I’ve been dancing for the past fourteen years and ever since I first started class at four years old, every single dance teacher I have ever worked with has engrained the importance of stretching into my head. I was told I should stretch every morning before school, beginning of each dance class, on breaks between class, and a cool down stretch at the end. In dance especially, stretching is incredibly important, yet in recent years studies have shown how stretching too much could possibly be harmful.
Jennifer Gamboa, president of Body Dynamics, Inc., shared her concern with how dances stretched and the impact that has on their bodies. There are two types of stretching: static stretching and dynamic stretching. Static stretching is assuming a position and holding it with some other part of your body or slowly moving muscles until they start to hurt and staying in that stretch. Gamboa states that, “Static stretching before classes decreases strength, speed, agility, and useful range of motion” (Dance Magazine). The muscle fibers are not as strong and decreases the ability to produce speed which could easily lead to a dancer landing incorrectly or possibly causing an injury. Dynamic stretching, according to Gamboa, involves movement of only low intensity with a broad range of motions. Supposedly the larger moments, such as leg brushes, arm circles, or even walking/biking; are recommended to get the blood moving before class. Gamboa states that static stretching is bad because of how often the dancers do it in between center and barre work, or in between breaks.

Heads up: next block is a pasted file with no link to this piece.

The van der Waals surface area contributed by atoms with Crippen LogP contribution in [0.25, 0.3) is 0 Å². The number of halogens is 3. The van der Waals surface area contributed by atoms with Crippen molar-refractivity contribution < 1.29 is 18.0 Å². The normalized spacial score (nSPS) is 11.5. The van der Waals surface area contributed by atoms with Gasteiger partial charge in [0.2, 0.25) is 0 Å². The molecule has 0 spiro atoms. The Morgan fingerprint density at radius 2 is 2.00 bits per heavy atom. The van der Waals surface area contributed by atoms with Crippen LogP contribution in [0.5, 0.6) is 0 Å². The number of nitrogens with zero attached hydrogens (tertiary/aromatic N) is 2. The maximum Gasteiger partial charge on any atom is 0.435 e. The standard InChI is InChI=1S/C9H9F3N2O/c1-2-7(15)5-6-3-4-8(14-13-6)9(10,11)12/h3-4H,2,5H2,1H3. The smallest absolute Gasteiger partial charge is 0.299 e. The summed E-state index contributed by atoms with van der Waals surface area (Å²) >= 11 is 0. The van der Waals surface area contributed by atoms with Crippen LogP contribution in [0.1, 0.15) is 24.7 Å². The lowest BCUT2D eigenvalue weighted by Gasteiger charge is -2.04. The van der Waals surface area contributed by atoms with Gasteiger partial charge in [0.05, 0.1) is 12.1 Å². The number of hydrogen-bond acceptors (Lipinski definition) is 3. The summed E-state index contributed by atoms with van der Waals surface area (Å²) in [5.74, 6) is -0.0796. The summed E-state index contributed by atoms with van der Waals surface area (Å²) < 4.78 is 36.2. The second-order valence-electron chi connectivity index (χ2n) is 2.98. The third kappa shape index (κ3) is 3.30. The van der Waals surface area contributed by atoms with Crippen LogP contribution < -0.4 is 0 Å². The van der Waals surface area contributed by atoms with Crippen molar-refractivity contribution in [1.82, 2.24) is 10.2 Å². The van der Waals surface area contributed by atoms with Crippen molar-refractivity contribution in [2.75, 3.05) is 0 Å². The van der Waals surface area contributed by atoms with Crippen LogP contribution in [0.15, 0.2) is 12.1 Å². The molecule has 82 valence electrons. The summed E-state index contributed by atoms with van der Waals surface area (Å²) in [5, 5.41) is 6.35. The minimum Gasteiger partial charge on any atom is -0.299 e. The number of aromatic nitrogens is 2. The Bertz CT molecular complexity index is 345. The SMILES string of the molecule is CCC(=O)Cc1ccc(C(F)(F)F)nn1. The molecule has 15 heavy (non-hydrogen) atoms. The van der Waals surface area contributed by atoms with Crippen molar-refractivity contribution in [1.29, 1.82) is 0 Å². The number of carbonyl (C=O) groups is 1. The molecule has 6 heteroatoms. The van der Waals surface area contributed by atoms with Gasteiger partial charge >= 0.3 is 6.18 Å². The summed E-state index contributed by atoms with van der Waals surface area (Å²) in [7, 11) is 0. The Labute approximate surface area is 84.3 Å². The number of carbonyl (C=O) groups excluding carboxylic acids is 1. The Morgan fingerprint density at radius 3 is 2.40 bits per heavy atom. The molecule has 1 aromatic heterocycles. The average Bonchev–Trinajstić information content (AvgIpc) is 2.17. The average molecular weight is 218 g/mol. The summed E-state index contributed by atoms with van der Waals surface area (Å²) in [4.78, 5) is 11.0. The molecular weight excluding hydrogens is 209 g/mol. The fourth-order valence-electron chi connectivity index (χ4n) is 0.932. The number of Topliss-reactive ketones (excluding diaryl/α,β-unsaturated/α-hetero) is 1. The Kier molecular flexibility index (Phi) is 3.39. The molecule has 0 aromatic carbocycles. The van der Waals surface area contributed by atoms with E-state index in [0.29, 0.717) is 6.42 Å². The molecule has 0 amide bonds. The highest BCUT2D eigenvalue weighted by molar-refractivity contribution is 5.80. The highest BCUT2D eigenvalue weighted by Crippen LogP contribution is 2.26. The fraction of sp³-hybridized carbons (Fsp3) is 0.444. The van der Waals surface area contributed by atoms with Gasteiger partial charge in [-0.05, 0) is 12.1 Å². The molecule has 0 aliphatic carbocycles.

Now from the perspective of stretching in general with other exercise, Alexandra Sifferlin wrote an article for Time Magazine about how stretching may not help before exercise. This article includes the findings of two recent studies which support the idea of limiting stretching before physical activity. One of these studies published in The Journal of Strength and Conditioning Research, “concluded that if you stretch before you lift weights, you may find yourself weaker and wobblier than you expect during your workout” (NCBI). Researchers at the University of Zagreb looked over 104 studies of individuals who practiced static stretching as their only warm up. They found that this stretching reduced muscle strength by 5.5%. They also looked at men who lifted barbells while completing basic squats and compared those who stretched before and those who did not and found that the men that stretched lifted 8.3% less weight than those who didn’t (Time). Too much stretching can cause muscles to lose flexibility when they are overworked.
The need for stretching is very different in dancers and those in other physical activities. Dancers need more stretching beforehand than individuals in other physical activities, where physical trainers recommend more of a light warm up. Yet it seems as though dancers should be particular about how often they complete static stretching, even though Gamboa does not produce scientific evidence for her opinion on how often they should do this. Yet along with the studies found in Time Magazine, it does seem as if dance teachers and trainers need to look into adjusting the stretching and the amount of stretching they recommend to dancers.